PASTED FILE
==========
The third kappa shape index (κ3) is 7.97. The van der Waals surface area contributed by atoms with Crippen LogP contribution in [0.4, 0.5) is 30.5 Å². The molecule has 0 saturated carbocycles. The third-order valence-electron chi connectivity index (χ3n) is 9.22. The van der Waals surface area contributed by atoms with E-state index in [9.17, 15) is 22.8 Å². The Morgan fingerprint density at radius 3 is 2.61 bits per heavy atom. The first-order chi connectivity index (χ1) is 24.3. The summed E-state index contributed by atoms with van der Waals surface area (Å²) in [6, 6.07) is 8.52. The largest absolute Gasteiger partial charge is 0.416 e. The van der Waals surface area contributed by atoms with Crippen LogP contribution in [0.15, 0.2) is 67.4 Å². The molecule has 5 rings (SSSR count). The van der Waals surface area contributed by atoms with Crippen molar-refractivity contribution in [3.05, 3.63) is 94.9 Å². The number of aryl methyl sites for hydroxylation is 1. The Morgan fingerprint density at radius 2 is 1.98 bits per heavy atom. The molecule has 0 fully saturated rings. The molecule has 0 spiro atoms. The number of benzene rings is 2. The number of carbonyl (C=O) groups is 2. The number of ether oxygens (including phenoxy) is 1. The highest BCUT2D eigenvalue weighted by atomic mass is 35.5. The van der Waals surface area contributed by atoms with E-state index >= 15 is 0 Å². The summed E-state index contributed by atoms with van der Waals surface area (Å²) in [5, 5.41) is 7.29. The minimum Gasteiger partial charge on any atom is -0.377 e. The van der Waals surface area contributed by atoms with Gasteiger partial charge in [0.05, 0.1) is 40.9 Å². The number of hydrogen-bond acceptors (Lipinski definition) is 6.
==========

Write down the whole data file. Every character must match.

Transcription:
The third kappa shape index (κ3) is 7.97. The van der Waals surface area contributed by atoms with Crippen LogP contribution in [0.4, 0.5) is 30.5 Å². The molecule has 0 saturated carbocycles. The third-order valence-electron chi connectivity index (χ3n) is 9.22. The van der Waals surface area contributed by atoms with E-state index in [9.17, 15) is 22.8 Å². The Morgan fingerprint density at radius 3 is 2.61 bits per heavy atom. The first-order chi connectivity index (χ1) is 24.3. The summed E-state index contributed by atoms with van der Waals surface area (Å²) in [6, 6.07) is 8.52. The largest absolute Gasteiger partial charge is 0.416 e. The van der Waals surface area contributed by atoms with Crippen LogP contribution in [0.15, 0.2) is 67.4 Å². The molecule has 5 rings (SSSR count). The van der Waals surface area contributed by atoms with Crippen molar-refractivity contribution in [3.05, 3.63) is 94.9 Å². The number of aryl methyl sites for hydroxylation is 1. The Morgan fingerprint density at radius 2 is 1.98 bits per heavy atom. The molecule has 0 fully saturated rings. The molecule has 0 spiro atoms. The number of benzene rings is 2. The number of carbonyl (C=O) groups is 2. The number of ether oxygens (including phenoxy) is 1. The highest BCUT2D eigenvalue weighted by atomic mass is 35.5. The van der Waals surface area contributed by atoms with E-state index >= 15 is 0 Å². The summed E-state index contributed by atoms with van der Waals surface area (Å²) in [5, 5.41) is 7.29. The minimum Gasteiger partial charge on any atom is -0.377 e. The van der Waals surface area contributed by atoms with Gasteiger partial charge in [0.05, 0.1) is 40.9 Å². The number of hydrogen-bond acceptors (Lipinski definition) is 6.